Dispatch: Dr. Gupta in the War Zone

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Zaged Melhem, 36, a Lebanese civilian, was walking from his home in southern Beirut early Friday morning. It was still dark outside as he made his way across a bridge in his neighborhood and at once became the nearly 700th victim of an Israeli air strike. He told me he barely heard a thing before he was thrown more than 30 feet through the air with shrapnel piercing his feet and hands, and straight through his abdominal wall into his intestine. Luckily, he lived to tell about it. His best friend, who walking with him, did not.

Zaged had several things working against him last Friday morning. First off, there was the timing. The air strikes appear to be worst late at night and early morning. Also, he was walking on a bridge, now well known targets as the city of Beirut is slowly cut off from the rest of the country. He did, however, have a huge advantage. He was hit close to Mount Lebanon Hospital in the southern suburbs of Beirut. Just 1 kilometer from Hizbollah headquarters, this private hospital has stayed open when most of the businesses around have shut down.

Dr. Nazih Gharios, the head of the hospital, took me to the rooftop to survey the surrounding land. "Look there," he pointed to a deeply hollowed out patch of land. "There was the first air strike to hit the area." He was pointing no more than 100 meters away, and he was making me nervous. "Should we really be on the roof?" I asked. After all, Sahal Hospital just 10 kilometers away has been pounded by air strikes. This is shocking to Dr. Gharios, who has seen numerous conflicts in the past. "Hospitals and ambulances were usually off limits," he told me. "Not this time." That is why within moments of being jolted out of his sleep one week ago by an explosion, Gharios and his team came up with a plan to keep his patients safe and practice wartime medicine at the same time.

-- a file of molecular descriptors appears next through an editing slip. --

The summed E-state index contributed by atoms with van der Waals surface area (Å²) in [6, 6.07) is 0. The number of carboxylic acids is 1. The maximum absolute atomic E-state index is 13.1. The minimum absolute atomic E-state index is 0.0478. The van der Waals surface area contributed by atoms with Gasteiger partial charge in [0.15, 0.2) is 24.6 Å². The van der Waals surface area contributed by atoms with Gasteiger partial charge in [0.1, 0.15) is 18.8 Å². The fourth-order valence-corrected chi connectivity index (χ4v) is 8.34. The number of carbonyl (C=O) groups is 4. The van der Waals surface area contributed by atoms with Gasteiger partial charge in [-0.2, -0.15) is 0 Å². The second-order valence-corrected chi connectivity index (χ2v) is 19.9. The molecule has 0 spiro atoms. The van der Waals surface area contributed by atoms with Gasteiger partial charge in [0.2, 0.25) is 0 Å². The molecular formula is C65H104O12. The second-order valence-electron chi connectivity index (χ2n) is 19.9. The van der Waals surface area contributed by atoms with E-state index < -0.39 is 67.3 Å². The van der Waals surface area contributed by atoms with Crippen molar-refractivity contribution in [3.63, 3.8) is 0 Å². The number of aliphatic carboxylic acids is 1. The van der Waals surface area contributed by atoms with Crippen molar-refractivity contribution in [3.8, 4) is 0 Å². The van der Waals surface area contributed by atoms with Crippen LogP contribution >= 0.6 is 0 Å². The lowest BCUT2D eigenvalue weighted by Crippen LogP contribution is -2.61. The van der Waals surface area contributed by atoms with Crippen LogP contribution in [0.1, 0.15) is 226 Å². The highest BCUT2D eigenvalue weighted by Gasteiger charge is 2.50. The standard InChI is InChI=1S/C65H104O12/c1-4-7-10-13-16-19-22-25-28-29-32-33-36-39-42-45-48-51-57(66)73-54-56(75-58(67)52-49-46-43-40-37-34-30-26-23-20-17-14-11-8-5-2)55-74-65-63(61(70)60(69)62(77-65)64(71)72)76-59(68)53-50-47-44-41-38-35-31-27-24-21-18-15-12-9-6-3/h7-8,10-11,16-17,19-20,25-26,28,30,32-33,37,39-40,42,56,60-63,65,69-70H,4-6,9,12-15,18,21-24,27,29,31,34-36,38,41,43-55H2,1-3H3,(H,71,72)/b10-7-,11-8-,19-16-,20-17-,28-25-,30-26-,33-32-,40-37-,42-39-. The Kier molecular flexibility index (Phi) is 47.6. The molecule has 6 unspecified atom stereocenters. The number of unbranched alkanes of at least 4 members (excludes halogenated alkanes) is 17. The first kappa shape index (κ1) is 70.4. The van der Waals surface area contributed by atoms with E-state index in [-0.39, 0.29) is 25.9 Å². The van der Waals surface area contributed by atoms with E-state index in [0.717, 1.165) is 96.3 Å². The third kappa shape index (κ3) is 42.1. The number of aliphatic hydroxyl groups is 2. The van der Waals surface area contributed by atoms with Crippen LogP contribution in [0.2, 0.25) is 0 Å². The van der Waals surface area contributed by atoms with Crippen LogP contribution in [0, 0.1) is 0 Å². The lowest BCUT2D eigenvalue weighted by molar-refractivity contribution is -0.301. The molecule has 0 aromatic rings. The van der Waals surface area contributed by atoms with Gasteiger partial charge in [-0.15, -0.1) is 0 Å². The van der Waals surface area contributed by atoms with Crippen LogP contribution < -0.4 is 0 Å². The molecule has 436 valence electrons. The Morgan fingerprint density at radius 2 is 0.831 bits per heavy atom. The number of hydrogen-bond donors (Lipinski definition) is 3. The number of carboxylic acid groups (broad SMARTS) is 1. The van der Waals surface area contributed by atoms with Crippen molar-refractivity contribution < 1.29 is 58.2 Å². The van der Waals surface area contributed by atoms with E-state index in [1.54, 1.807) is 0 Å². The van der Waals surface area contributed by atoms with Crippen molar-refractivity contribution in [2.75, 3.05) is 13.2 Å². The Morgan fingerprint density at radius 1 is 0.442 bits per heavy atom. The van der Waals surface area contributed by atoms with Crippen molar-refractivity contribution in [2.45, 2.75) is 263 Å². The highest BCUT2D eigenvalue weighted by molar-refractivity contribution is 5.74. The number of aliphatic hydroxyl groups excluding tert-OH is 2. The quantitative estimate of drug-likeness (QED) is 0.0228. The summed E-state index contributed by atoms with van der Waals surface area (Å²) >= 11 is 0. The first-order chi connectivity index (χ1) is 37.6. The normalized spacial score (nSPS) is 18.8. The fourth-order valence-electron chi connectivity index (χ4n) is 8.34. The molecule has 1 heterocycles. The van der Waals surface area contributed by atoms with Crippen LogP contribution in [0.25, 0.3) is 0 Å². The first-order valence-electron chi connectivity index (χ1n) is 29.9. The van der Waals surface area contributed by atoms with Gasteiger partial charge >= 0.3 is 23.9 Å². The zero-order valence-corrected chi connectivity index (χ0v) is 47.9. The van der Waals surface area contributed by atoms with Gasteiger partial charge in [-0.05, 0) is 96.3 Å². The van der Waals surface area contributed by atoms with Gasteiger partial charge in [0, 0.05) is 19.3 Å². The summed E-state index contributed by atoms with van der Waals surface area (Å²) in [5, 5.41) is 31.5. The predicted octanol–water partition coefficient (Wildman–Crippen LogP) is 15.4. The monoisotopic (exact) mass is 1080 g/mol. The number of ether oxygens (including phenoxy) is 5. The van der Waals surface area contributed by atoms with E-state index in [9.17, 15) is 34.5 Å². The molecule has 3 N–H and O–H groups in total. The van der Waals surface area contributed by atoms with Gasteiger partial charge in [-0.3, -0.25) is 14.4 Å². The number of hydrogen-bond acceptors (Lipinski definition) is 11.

A crucial part of his plan was to immediately move all of his patients down to subterranean levels, two levels below the earth's surface. It took a lot of shuffling to turn a radiology waiting room into a maternity ward, an MRI scanner space into a recovery room and a heart catheterization laboratory into a neonatal intensive care unit. Nurses there are working furiously to keep a 600 gm. baby girl alive, along with 1.2 kg. twin boys.

The hospital staff seems to feel safe here, well protected from the countless missiles flying overhead, and the dozens of patients are almost oblivious with no noise penetrating from the outside and no television or newspapers to serve as reminders. In private, though, Gharios takes me quietly to the side and shakes his head. "We can't go on like this for more than a few weeks," he says. Supplies are already running short and dialysis patients are staying home and suffering, knowing hospitals can no longer provide adequate care. In addition, despite Gharios' plan, many of his staff members have left, concerned for their own safety. Yes, Zaged did benefit from Gharios' foresight, but for the countless others who may suffer similar life-threatening injuries, no amount of planning may be able to help.